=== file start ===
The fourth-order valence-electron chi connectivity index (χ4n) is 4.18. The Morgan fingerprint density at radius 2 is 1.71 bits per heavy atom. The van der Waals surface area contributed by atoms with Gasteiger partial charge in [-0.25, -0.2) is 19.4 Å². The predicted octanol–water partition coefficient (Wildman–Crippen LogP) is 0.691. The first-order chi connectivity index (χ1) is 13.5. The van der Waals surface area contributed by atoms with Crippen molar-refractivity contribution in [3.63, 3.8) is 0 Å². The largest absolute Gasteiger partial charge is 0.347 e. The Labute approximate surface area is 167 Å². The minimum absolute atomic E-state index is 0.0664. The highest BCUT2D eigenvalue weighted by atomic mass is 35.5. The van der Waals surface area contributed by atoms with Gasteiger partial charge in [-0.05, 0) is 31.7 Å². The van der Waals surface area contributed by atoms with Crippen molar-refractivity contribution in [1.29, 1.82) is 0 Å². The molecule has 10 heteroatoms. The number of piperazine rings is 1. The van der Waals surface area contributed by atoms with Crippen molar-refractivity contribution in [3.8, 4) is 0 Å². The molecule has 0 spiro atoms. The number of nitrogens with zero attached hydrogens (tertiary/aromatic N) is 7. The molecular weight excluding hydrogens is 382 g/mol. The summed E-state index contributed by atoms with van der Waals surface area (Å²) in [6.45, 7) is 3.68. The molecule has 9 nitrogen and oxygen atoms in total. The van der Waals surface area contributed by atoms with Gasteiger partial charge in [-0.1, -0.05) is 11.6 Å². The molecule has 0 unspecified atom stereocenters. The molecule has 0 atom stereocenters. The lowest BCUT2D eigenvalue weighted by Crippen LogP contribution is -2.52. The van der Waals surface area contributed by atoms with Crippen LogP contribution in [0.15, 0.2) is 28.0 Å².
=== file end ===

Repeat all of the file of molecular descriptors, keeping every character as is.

The fourth-order valence-electron chi connectivity index (χ4n) is 4.18. The Morgan fingerprint density at radius 2 is 1.71 bits per heavy atom. The van der Waals surface area contributed by atoms with Gasteiger partial charge in [-0.25, -0.2) is 19.4 Å². The predicted octanol–water partition coefficient (Wildman–Crippen LogP) is 0.691. The first-order chi connectivity index (χ1) is 13.5. The van der Waals surface area contributed by atoms with Crippen molar-refractivity contribution in [3.63, 3.8) is 0 Å². The largest absolute Gasteiger partial charge is 0.347 e. The Labute approximate surface area is 167 Å². The minimum absolute atomic E-state index is 0.0664. The highest BCUT2D eigenvalue weighted by atomic mass is 35.5. The van der Waals surface area contributed by atoms with Gasteiger partial charge in [-0.05, 0) is 31.7 Å². The van der Waals surface area contributed by atoms with Crippen molar-refractivity contribution in [1.29, 1.82) is 0 Å². The molecule has 10 heteroatoms. The number of piperazine rings is 1. The van der Waals surface area contributed by atoms with Crippen molar-refractivity contribution in [3.8, 4) is 0 Å². The molecule has 0 spiro atoms. The number of nitrogens with zero attached hydrogens (tertiary/aromatic N) is 7. The molecular weight excluding hydrogens is 382 g/mol. The summed E-state index contributed by atoms with van der Waals surface area (Å²) in [6.45, 7) is 3.68. The molecule has 9 nitrogen and oxygen atoms in total. The van der Waals surface area contributed by atoms with Gasteiger partial charge in [-0.1, -0.05) is 11.6 Å². The molecule has 0 unspecified atom stereocenters. The molecule has 0 atom stereocenters. The lowest BCUT2D eigenvalue weighted by Crippen LogP contribution is -2.52. The van der Waals surface area contributed by atoms with Crippen LogP contribution in [0.15, 0.2) is 28.0 Å².